Interview with Carrie Forsyth - Red Barn Homebuyers Franchisee

Interview with Carrie Forsyth
Red Barn Homebuyers Franchisee

Investing in a franchise can offer essential resources and support to thrive in the real estate industry, which can be a profitable venture. In our interview, we'll chat with a franchisee who will shed light on the franchise model, the real estate market, and the critical success factors in this field. Whether you're curious about real estate investment or considering franchise investment, this interview will furnish valuable information and perspectives.

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Ken Corsini

Carrie, thanks so much for coming on the show. Welcome to The Deal Farm. How are you doing?

Carrie Forsyth

Good morning. Very good. Thank you.

Ken Corsini

Good. Well, for our listeners, maybe tell everybody where you are from and where you're living and where you're operating your business.

Carrie Forsyth

Sure. Right now, I've always lived in Erie, Pennsylvania. Right now, it's snowing and beautiful, but it makes it hard when it comes to flipping houses. It does slow down progress.

Ken Corsini

I can imagine. Yeah, winter is probably a little bit tricky. So Erie, Pennsylvania, for those folks that don't know, you're right on the Great Lakes, right?

Carrie Forsyth

I am. It's a 10 minute drive from me.

Ken Corsini

Wow. So you guys get that wonderful lake effect snow, I imagine?

Carrie Forsyth

We do. Not as bad as Buffalo, but we are not strangers to having snow. So we fight the elements and do the best we can do. Try to work inside whenever it's snowing and cold and outside when it's beautiful.

Ken Corsini

I can't even imagine trying to do exterior work in the winter in a place like here. That's got to be tricky.

Carrie Forsyth

Last year, we had a tarp up over a porch while we were trying to redo the porch just to keep the snow from taking over.

Ken Corsini

Oh, my gosh.

Kevin Corsini

And that's classic rust belt, isn't it? Isn't that considered part of the rust belt there?

Carrie Forsyth

Yeah, Pittsburgh is more the rust belt, but yeah. We used to be very... What do I say? There were a lot of industry here 25 years ago, and it's all turned into more of a place for tourists in the summertime and that thing. Fishermen like to come here in the summer. People do a lot of ice fishing, too, but we haven't gotten that cold yet.

Ken Corsini

Interesting. Well, for those that don't know, Carrie has the privilege of being one of our first franchisees at Red Barn Homebuyers

. And so we thought it'd be interesting to get you on and hear your story. What were you doing before you got into real estate? And what's it been like since you've been a full time real estate investor?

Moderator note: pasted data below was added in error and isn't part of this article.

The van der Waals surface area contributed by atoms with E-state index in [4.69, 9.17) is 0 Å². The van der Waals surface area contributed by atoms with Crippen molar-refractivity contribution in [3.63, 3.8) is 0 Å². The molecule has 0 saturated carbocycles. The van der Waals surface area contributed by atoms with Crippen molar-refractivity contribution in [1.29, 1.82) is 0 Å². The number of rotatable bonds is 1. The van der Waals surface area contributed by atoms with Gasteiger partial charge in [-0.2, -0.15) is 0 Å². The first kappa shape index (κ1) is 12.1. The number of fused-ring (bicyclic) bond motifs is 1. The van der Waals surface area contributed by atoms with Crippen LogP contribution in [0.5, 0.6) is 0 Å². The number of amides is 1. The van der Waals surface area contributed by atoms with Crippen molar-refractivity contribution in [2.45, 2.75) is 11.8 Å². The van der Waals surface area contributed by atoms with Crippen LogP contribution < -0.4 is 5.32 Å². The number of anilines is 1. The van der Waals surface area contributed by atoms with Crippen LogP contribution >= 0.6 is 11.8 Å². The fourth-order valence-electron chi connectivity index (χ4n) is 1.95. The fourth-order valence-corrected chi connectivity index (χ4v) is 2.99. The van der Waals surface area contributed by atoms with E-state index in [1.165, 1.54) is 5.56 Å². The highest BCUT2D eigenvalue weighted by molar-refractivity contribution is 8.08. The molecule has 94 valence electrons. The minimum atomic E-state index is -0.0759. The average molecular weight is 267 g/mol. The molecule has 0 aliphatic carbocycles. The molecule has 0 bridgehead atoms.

Carrie Forsyth

Sure. I was in corporate America for many years. I had gone to school later. And the last 11 years I worked at the company that everyone tries to get into in Erie, Pennsylvania. And I worked there for 11 years and did well. But during that time, I had the unfortunate situation where my son passed away. And during that time, as much of a struggle it was, obviously, I had taken some time off, went back and went from a buyer to a commodity manager. And although it was a great job after COVID, they asked me to come back to the same desk that I sat in when my son was sick, when I was struggling with hospitals and that thing. And I just said, no, I'm not coming back. And that, we've been working from home for two years. There's no reason. Everything I do is out of state anyway. I did a lot of traveling during COVID, and I decided that it didn't make sense. My husband and I had been tinkering in flipping houses on the side while I was working, so we were comfortable in the space of flipping houses. And I had just decided, you know what?

Carrie Forsyth

I cannot do both. I can't work on houses and commit to it and get them done in a quick fashion like they should be until I actually take that jump. And we were introduced to... Actually, we saw your show of Red Barn where you gave away a franchise. And so that triggered our research. We started looking into it, learned more about the company, and decided, you know what? Now is the time. Because the company wasn't taking care of what I needed. And I felt these are people who care about me. So I needed to find somewhere was a little bit more personable.

Ken Corsini

Yeah.

Kevin Corsini

You've been in corporate America. I mean, that's a steady salary benefit, very different from opening your own business and having your own company working from home. That's a risk. That's a big change. What was the impetus to, you know what, I want to own my own thing and not just find a work from home arrangement with another Corporation?

Carrie Forsyth

Sure. Well, it is a big risk because, and I know I've been asked, what's my goal for the first year? My goal was to replace my income. Now I started in August with my first leads, and I know what it takes to replace six figures. So I was very nervous about it, but put my head down and have gone into it. Now, I also want to build wealth. So my goal for the first part of the year was to get some rentals, which I have three rentals right now and one flip that I'm working on. Actually, I've made a deal with the contractor, so it's great. He's somebody I met through one of my leads at Red Barn, and he's managing that whole project. I visit every once in a while and deliver some material. That's about it. So it works out really great because I found a like minded person. I think it's really important to bring in like minded people whenever you're trying to build a business